Submitted to: Desalination
Publication Type: Peer Reviewed Journal
Publication Acceptance Date: 8/13/2008
Publication Date: 10/15/2009
Citation: Liu, S.X., Kim, J. 2009. Study of Asorption Kinetics of Surfactants onto Polyethersulfone Membrane Surface Using QCM-D. Desalination. 247(1):355-361.
Interpretive Summary: The membrane fouling problem (reduction of filtered volume over time) in processes of protein concentration and fractionation is often dealt with using periodic backwashing steps with soapy water that contains surfactant molecules; these cleaning procedures are set up based on the vendors’ recommendations. These recommendations are appropriate for new membranes with a particular model colloid that a vendor uses, which is quite different from any type of food protein. These procedures tend to become inadequate over time as the membranes get old and worn and covered with some stubborn surfactant molecules that survive repeated washing. Over time surfactants accumulated will foul the membrane surface by permanently attaching themselves in large quantity to the membrane surface and the walls of the inner pores of the membrane. The study described in this paper probes membrane fouling problem by surfactants with a new approach. We have been able to use Quartz Crystal Microbalance with Dissipation (QCM-D) instrument to establish parameters of adsorption of surfactants on the membrane surface and the viscoelastic properties of the adsorbed layer on the membrane, which has important implication on the extent of blockage caused by the adsorbed surfactant layer on the membrane surface and in the pores. The information from this study helped us to set up recommendations of optimal washing and other maintenance procedures of membranes, ensuring optimal membrane performance for separating food proteins in food and pharmaceutical industries.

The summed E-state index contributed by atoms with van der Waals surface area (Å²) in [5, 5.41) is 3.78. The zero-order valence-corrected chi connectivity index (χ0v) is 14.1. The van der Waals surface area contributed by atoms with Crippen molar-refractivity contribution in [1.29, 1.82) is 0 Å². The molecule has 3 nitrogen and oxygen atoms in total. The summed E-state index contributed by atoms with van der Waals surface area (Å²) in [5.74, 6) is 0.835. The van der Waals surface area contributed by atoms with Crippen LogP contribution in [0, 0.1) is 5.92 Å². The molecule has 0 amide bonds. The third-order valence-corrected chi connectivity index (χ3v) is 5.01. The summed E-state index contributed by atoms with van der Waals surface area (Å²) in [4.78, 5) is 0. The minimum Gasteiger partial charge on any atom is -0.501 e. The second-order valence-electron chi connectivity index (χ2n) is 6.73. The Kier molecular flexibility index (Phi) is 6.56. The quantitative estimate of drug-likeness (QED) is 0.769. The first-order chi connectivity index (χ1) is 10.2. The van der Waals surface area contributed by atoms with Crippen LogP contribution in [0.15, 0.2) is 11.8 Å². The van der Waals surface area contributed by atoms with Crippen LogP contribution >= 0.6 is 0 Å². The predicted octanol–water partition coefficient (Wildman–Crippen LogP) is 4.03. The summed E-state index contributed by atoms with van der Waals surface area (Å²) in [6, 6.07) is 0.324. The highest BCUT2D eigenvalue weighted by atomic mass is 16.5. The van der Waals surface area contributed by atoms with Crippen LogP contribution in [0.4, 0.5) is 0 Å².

Technical Abstract: The adsorption kinetics of surfactants onto the crystal surface spin-coated with a thin layer of a model membrane material, polyethersulfone was monitored through measurements of frequency and dissipation shifts simultaneously using a quartz crystal microbalance with dissipation (QCM-D) device. In this study, the viscoelastic behaviors of the adsorbed surfactant layers of sodium laureth sulfate, cocamidopropyl betaine and their mixed solution (1:1) expressed through the dissipation parameters from the QCM-D measurements were used to deduce the structures of the adsorbed layers of the surfactants as a combinative result of characteristics of the surfactant and the hydrophobicity of the membrane surface.